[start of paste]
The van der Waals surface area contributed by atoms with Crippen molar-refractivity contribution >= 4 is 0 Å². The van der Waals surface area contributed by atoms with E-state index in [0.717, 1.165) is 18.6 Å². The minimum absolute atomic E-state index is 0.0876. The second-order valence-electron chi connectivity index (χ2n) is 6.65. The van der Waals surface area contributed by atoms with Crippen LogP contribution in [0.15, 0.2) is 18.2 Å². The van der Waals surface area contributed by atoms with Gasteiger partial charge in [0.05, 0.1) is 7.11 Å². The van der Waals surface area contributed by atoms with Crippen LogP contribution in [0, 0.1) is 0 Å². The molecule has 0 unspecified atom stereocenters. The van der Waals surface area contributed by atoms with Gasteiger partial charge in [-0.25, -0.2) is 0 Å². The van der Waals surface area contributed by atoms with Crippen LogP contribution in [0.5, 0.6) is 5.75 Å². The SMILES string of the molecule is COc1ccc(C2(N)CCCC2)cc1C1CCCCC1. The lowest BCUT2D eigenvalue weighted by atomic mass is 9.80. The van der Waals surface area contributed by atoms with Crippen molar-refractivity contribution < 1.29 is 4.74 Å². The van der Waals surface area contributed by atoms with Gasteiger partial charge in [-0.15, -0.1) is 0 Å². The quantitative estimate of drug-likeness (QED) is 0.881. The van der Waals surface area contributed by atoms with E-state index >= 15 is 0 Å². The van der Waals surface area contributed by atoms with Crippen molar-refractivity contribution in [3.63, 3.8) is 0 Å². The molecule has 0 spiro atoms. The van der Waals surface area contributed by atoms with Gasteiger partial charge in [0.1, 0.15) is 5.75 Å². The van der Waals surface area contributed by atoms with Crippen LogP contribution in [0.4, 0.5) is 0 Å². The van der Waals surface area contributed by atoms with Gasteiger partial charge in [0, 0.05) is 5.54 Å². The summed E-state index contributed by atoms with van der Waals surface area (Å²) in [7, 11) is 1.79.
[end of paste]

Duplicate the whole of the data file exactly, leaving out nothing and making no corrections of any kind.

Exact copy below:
The van der Waals surface area contributed by atoms with Crippen molar-refractivity contribution >= 4 is 0 Å². The van der Waals surface area contributed by atoms with E-state index in [0.717, 1.165) is 18.6 Å². The minimum absolute atomic E-state index is 0.0876. The second-order valence-electron chi connectivity index (χ2n) is 6.65. The van der Waals surface area contributed by atoms with Crippen LogP contribution in [0.15, 0.2) is 18.2 Å². The van der Waals surface area contributed by atoms with Gasteiger partial charge in [0.05, 0.1) is 7.11 Å². The van der Waals surface area contributed by atoms with Crippen LogP contribution in [0, 0.1) is 0 Å². The molecule has 0 unspecified atom stereocenters. The van der Waals surface area contributed by atoms with Gasteiger partial charge in [-0.25, -0.2) is 0 Å². The van der Waals surface area contributed by atoms with Crippen LogP contribution in [0.5, 0.6) is 5.75 Å². The SMILES string of the molecule is COc1ccc(C2(N)CCCC2)cc1C1CCCCC1. The lowest BCUT2D eigenvalue weighted by atomic mass is 9.80. The van der Waals surface area contributed by atoms with Crippen molar-refractivity contribution < 1.29 is 4.74 Å². The van der Waals surface area contributed by atoms with Gasteiger partial charge in [-0.15, -0.1) is 0 Å². The quantitative estimate of drug-likeness (QED) is 0.881. The van der Waals surface area contributed by atoms with E-state index >= 15 is 0 Å². The van der Waals surface area contributed by atoms with Crippen molar-refractivity contribution in [3.63, 3.8) is 0 Å². The molecule has 0 spiro atoms. The van der Waals surface area contributed by atoms with Gasteiger partial charge in [0.1, 0.15) is 5.75 Å². The van der Waals surface area contributed by atoms with Crippen LogP contribution in [0.4, 0.5) is 0 Å². The van der Waals surface area contributed by atoms with Gasteiger partial charge in [0, 0.05) is 5.54 Å². The summed E-state index contributed by atoms with van der Waals surface area (Å²) in [7, 11) is 1.79.